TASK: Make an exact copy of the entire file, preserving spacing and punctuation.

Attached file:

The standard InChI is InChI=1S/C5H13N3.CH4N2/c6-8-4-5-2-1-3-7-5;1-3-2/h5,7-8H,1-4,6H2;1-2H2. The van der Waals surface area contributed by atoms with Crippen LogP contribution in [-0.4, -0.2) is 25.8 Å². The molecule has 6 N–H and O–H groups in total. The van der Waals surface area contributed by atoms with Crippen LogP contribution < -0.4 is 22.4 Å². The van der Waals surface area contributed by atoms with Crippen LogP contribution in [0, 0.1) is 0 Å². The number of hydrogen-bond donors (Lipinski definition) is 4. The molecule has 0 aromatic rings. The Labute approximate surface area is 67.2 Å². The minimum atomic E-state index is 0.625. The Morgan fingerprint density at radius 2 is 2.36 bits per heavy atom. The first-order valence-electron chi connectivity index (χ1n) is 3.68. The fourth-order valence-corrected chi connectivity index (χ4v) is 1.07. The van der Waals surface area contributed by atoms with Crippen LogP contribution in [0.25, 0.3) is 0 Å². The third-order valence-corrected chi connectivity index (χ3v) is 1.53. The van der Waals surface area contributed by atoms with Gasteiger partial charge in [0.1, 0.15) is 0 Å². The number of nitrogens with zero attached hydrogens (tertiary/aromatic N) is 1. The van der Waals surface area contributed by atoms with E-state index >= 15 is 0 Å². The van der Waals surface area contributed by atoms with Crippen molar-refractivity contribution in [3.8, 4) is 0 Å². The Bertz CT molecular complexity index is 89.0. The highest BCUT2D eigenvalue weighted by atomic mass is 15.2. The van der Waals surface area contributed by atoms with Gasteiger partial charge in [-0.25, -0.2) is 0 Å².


The standard InChI is InChI=1S/C5H13N3.CH4N2/c6-8-4-5-2-1-3-7-5;1-3-2/h5,7-8H,1-4,6H2;1-2H2. The van der Waals surface area contributed by atoms with Crippen LogP contribution in [-0.4, -0.2) is 25.8 Å². The molecule has 6 N–H and O–H groups in total. The van der Waals surface area contributed by atoms with Crippen LogP contribution < -0.4 is 22.4 Å². The van der Waals surface area contributed by atoms with Crippen LogP contribution in [0, 0.1) is 0 Å². The number of hydrogen-bond donors (Lipinski definition) is 4. The molecule has 0 aromatic rings. The Labute approximate surface area is 67.2 Å². The minimum atomic E-state index is 0.625. The Morgan fingerprint density at radius 2 is 2.36 bits per heavy atom. The first-order valence-electron chi connectivity index (χ1n) is 3.68. The fourth-order valence-corrected chi connectivity index (χ4v) is 1.07. The van der Waals surface area contributed by atoms with Crippen LogP contribution in [0.25, 0.3) is 0 Å². The third-order valence-corrected chi connectivity index (χ3v) is 1.53. The van der Waals surface area contributed by atoms with Gasteiger partial charge in [0.1, 0.15) is 0 Å². The number of nitrogens with zero attached hydrogens (tertiary/aromatic N) is 1. The van der Waals surface area contributed by atoms with E-state index >= 15 is 0 Å². The van der Waals surface area contributed by atoms with Crippen molar-refractivity contribution in [3.8, 4) is 0 Å². The Bertz CT molecular complexity index is 89.0. The highest BCUT2D eigenvalue weighted by atomic mass is 15.2. The van der Waals surface area contributed by atoms with Gasteiger partial charge in [-0.25, -0.2) is 0 Å².